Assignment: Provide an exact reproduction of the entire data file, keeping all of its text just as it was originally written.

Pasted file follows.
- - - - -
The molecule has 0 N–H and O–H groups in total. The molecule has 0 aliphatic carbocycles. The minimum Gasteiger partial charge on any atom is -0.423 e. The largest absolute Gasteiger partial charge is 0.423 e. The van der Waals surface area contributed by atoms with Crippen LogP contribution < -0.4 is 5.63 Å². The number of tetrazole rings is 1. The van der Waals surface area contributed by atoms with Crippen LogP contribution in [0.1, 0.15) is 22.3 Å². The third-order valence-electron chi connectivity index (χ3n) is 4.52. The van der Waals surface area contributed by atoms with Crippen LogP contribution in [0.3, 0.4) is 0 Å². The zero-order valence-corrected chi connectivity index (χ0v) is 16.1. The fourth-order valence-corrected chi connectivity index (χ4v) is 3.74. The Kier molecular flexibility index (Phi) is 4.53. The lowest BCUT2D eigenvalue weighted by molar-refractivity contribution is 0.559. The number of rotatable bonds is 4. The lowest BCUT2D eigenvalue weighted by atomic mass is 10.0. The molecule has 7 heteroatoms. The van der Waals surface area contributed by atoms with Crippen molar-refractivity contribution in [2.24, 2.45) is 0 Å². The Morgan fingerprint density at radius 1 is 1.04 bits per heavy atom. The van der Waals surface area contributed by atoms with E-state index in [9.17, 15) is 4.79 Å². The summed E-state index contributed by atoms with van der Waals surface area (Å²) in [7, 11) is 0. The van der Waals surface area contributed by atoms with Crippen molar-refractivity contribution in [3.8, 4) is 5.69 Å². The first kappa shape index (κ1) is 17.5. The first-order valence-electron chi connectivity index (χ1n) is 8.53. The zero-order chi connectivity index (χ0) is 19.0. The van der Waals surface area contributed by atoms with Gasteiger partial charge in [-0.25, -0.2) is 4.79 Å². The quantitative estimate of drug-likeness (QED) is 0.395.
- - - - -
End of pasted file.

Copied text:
The molecule has 0 N–H and O–H groups in total. The molecule has 0 aliphatic carbocycles. The minimum Gasteiger partial charge on any atom is -0.423 e. The largest absolute Gasteiger partial charge is 0.423 e. The van der Waals surface area contributed by atoms with Crippen LogP contribution < -0.4 is 5.63 Å². The number of tetrazole rings is 1. The van der Waals surface area contributed by atoms with Crippen LogP contribution in [0.1, 0.15) is 22.3 Å². The third-order valence-electron chi connectivity index (χ3n) is 4.52. The van der Waals surface area contributed by atoms with Crippen LogP contribution in [0.3, 0.4) is 0 Å². The zero-order valence-corrected chi connectivity index (χ0v) is 16.1. The fourth-order valence-corrected chi connectivity index (χ4v) is 3.74. The Kier molecular flexibility index (Phi) is 4.53. The lowest BCUT2D eigenvalue weighted by molar-refractivity contribution is 0.559. The number of rotatable bonds is 4. The lowest BCUT2D eigenvalue weighted by atomic mass is 10.0. The molecule has 7 heteroatoms. The van der Waals surface area contributed by atoms with Crippen molar-refractivity contribution in [2.24, 2.45) is 0 Å². The Morgan fingerprint density at radius 1 is 1.04 bits per heavy atom. The van der Waals surface area contributed by atoms with E-state index in [9.17, 15) is 4.79 Å². The summed E-state index contributed by atoms with van der Waals surface area (Å²) in [7, 11) is 0. The van der Waals surface area contributed by atoms with Crippen molar-refractivity contribution in [3.8, 4) is 5.69 Å². The first kappa shape index (κ1) is 17.5. The first-order valence-electron chi connectivity index (χ1n) is 8.53. The zero-order chi connectivity index (χ0) is 19.0. The van der Waals surface area contributed by atoms with Gasteiger partial charge in [-0.25, -0.2) is 4.79 Å². The quantitative estimate of drug-likeness (QED) is 0.395.